Customers are the lifeblood of any business, and many organisations have become exceptionally good at creating excellent individual engagements and interactions with their customers, says Shailendra Singh, business director of Africa Region, South Africa, Wipro.
However, in today’s socially connected, “always-on” world, the customer experience is no longer about isolated incidents alone. A globalised world, enabled by the internet, has made “differentiation based on product alone” exceedingly difficult.
Retaining customers in this increasingly competitive market requires organisations to take a different route. The most successful organisations are those which are able to differentiate themselves by delighting their customers and creating a satisfying customer experience starting from, from the customer’s market research and which continues right up to the purchase to after sales and beyond.
Understand the customer journey
The first step towards ensuring that customers are offered a delightful experience is to understand their purchase journey, from start to finish. Organisations must conduct a full evaluation to identify and understand the customer journeys by harnessing the power of data-driven analytics.
This includes understanding the most important areas of a customer journey and also pin-point the areas that can damage the customer experience. This is the starting point of transformation. Utilising the combination of operational, marketing, customer and competitive research data across functions at each customer touch point, can help organisations understand their performance as well as benchmark the same against competition. This in turn assists in understanding the journeys that have the biggest impact on customer satisfaction, and thus on the business and its bottom line.
Benchmark current performance
Once the most important journeys within the organisation have been identified, they must each be examined in detail in order to benchmark current performance.
Using tools such as market research, customer and employee focus groups and so on, combined with data analysis from the previous stage, organisations can now map each stage of the customer journey from start to finish. This exercise will not only assist in developing a better understanding, but will also highlight areas where the actual customer experience deviates from the ideal scenario. Once these have been identified, the company policies or processes that may be adversely impacting the customer experience would be revealed, which forms the basis for change and transformation.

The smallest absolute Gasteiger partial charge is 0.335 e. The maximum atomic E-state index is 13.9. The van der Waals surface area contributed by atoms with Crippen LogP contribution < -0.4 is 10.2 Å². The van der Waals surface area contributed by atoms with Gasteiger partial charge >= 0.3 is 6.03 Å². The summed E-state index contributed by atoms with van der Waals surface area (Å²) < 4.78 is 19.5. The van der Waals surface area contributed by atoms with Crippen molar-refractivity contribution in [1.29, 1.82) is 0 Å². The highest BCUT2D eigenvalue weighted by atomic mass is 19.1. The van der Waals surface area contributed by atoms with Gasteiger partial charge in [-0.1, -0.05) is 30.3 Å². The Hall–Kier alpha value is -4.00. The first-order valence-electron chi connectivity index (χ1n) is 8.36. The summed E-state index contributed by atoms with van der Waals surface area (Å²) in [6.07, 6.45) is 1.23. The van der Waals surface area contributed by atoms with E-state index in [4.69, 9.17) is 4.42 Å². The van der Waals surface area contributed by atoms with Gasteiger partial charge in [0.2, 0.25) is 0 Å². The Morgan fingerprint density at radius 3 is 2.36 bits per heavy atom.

Now create a new experience
Identifying the key customer journeys and highlighting the problems within them are just the first two steps in an on-going process. Now is the time to create new experiences. Since the root cause of poor customer experiences always lies within an organisation, the solutions also need to be derived from within.
But in many organisations, different departments do not have the visibility into the entire customer experience journey. As a result, the creation of new experiences is often best achieved by breaking down the siloes and developing cross-functional processes that take into account different customer touch-points. This helps everyone in the organisation to understand processes form the customer’s point of view, which is a critical step in improving the customer experience. Improving customer satisfaction with processes not only keeps customers happy, but also often translates into improved profitability, through greater efficiency and resulting revenue gains.
Sustaining customer delight
The final stage in the transformation process is to implement the changes that have been brought about through analysis and process redesign. The organisation and its processes need to be modified to support and deliver improved customer journeys and experiences. In addition, internal performance metrics and incentives need to be adjusted around these enhanced processes.
Adopting the approach of delivering excellent customer journeys not only improves the customer experience, it also enables organisations to break down siloes for more effective, cross-functional innovation. This in turn requires a transformation in the company culture and mind-set, weaving cross-functional working methodology and accountability into the fabric of the organisation. Teams also need to be empowered to try and test new ideas to see what works well and what does not – after all, the idea is to create journeys, not destinations. Efforts should be driven by cross-functional, bottom-up ideas and practices in combination with top-down ownership and coordination to ensure the greatest chance of success.
The bottom line
Customers today demand not only speed, accuracy and consistency, they require an experience that goes beyond satisfaction and one that delights them. Revitalising organisational processes, culture and mind-set with the idea of optimising customer journeys is key to successful strategic transformation. This is a long-term process that may take many years to perfect, but the rewards outweigh the challenges. Successfully shifting toward a journey-centric approach improves customer satisfaction and employee engagement while reducing churn, lowering costs through optimised processes and improving revenue.. In an increasingly globalised and competitive market with ever-more educated and connected customers, achieving a competitive advantage and differentiation is critical.